How do we understand research impact and how does this understanding shape the knowledge societies in which academics carry out and communicate their research? Posing these questions, Benedikt Fecher and Sascha Friesike present the first chapter of a work in progress and invite readers to contribute to a larger collaborative writing project seeking to reframe the way we currently think about research impact.

Academic research is supposed to have an impact. It can have an impact in policy-making, in practice, in teaching, to the general public, and of course in the academic discourse. Some forms of impact materialise quickly, while other contributions take time to show an effect. One form of impact is not per-se better than another form of impact. The assessment of how good (or bad) impact is may depend on many factors; the perspective from which you look at it, the time it takes to fully comprehend. By and large, the generation of impact is the legitimation basis for modern knowledge societies — societies in which knowledge is at the core of political and economic decision-making, social and cultural life — to invest in academia. If academia ceases to have an impact it loses its raison d’être. Impact is what differentiates meaningful academic work from mere busywork. It makes the difference between signal and noise.

But academia often struggles with creating the right conditions to achieve impact and to build tools to make it visible. To a large degree this is because academia fails to systematically conceptualise impact, to understand how knowledge emerges and how it subsequently reaches different audiences. Symptoms of this mis-conceptualisation are:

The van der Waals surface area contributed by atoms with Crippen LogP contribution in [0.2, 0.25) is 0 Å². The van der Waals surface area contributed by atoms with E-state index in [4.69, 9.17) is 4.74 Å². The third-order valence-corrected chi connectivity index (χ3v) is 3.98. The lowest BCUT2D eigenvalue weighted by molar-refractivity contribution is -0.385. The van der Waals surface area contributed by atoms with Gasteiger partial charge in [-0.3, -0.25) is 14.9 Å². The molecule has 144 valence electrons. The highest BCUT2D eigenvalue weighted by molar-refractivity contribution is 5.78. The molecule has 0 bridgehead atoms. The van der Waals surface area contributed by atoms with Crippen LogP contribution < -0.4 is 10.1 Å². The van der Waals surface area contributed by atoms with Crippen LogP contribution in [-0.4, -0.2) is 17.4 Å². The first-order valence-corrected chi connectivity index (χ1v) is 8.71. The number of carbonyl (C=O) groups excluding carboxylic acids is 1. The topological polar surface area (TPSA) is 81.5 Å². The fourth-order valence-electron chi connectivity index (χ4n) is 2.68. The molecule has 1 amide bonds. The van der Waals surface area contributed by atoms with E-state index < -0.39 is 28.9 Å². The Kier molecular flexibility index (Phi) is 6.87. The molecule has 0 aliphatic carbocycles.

• An abridged comprehension of what societal impact is, for instance by reducing it to countable outputs (e.g., patents or publications) and ignoring valuable yet not countable practices. We focus too much on outputs and outcomes and ignore how these came about.
  • A lack of problem awareness, which is shown by the fact that scholarly communication and impact (in contrast to publishing and publications) plays practically no role in the training of young academics.
  • Bad proxies for assessing impact that confuse attention with relevance and thus classify studies that are the academic equivalent of click-bait as particularly impactful.


We argue that academia struggles with creating/measuring/generating impact because it struggles to conceptualise and structurally anticipate it. We are missing a systemic perspective on impact that is grounded in the fact that different forms of meaningful academic work show very different forms of impact. This is all the more pronounced as digitalisation entails changes in the way scientific knowledge is produced, organised and distributed.

The Book Project

Perhaps counter-intuitively, we are trying to address this issue by writing a book. By deconstructing the concept of impact, we hope to provide food for thought and new directions in ways to think about research impact.  We have been pondering the idea for years, have talked to anyone who would listen, and filled notebooks with ideas, quotes, and references. By now we have a concept in mind, a structure and outlines for each chapter and are in the middle of writing. We have chosen a language that is provocative, but hopefully constructive and that challenges established conceptions about impact and offers alternatives.